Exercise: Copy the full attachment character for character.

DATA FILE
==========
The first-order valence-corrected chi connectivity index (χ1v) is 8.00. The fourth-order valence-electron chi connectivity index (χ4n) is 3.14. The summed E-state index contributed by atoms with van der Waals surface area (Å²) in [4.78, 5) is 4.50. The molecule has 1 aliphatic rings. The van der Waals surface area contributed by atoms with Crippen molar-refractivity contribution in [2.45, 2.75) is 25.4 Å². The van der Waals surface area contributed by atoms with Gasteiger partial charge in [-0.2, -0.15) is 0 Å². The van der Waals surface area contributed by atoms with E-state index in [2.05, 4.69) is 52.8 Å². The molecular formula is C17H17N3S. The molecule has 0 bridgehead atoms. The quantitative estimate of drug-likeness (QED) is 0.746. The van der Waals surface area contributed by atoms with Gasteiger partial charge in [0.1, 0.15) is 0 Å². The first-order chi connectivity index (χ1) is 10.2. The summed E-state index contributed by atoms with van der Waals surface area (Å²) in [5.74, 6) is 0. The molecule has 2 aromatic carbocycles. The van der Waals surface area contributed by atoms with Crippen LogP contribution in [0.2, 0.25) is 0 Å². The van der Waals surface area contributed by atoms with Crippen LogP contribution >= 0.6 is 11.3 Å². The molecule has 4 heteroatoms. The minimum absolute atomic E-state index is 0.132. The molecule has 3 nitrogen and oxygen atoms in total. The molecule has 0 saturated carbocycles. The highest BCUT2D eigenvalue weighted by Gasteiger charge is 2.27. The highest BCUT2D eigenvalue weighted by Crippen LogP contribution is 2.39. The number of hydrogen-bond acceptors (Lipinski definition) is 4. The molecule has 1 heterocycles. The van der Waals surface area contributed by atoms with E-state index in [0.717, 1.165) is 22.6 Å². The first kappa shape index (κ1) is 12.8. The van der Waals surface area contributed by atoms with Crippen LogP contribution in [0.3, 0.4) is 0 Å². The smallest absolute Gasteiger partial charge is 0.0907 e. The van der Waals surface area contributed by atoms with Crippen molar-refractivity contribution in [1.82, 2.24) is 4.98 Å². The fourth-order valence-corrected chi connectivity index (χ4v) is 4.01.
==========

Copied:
The first-order valence-corrected chi connectivity index (χ1v) is 8.00. The fourth-order valence-electron chi connectivity index (χ4n) is 3.14. The summed E-state index contributed by atoms with van der Waals surface area (Å²) in [4.78, 5) is 4.50. The molecule has 1 aliphatic rings. The van der Waals surface area contributed by atoms with Crippen molar-refractivity contribution in [2.45, 2.75) is 25.4 Å². The van der Waals surface area contributed by atoms with Gasteiger partial charge in [-0.2, -0.15) is 0 Å². The van der Waals surface area contributed by atoms with E-state index in [2.05, 4.69) is 52.8 Å². The molecular formula is C17H17N3S. The molecule has 0 bridgehead atoms. The quantitative estimate of drug-likeness (QED) is 0.746. The van der Waals surface area contributed by atoms with Gasteiger partial charge in [0.1, 0.15) is 0 Å². The first-order chi connectivity index (χ1) is 10.2. The summed E-state index contributed by atoms with van der Waals surface area (Å²) in [5.74, 6) is 0. The molecule has 2 aromatic carbocycles. The van der Waals surface area contributed by atoms with Crippen LogP contribution in [0.2, 0.25) is 0 Å². The van der Waals surface area contributed by atoms with Crippen LogP contribution >= 0.6 is 11.3 Å². The molecule has 4 heteroatoms. The minimum absolute atomic E-state index is 0.132. The molecule has 3 nitrogen and oxygen atoms in total. The molecule has 0 saturated carbocycles. The highest BCUT2D eigenvalue weighted by Gasteiger charge is 2.27. The highest BCUT2D eigenvalue weighted by Crippen LogP contribution is 2.39. The number of hydrogen-bond acceptors (Lipinski definition) is 4. The molecule has 1 heterocycles. The van der Waals surface area contributed by atoms with E-state index in [0.717, 1.165) is 22.6 Å². The first kappa shape index (κ1) is 12.8. The van der Waals surface area contributed by atoms with Crippen LogP contribution in [0.3, 0.4) is 0 Å². The smallest absolute Gasteiger partial charge is 0.0907 e. The van der Waals surface area contributed by atoms with Crippen molar-refractivity contribution in [1.82, 2.24) is 4.98 Å². The fourth-order valence-corrected chi connectivity index (χ4v) is 4.01.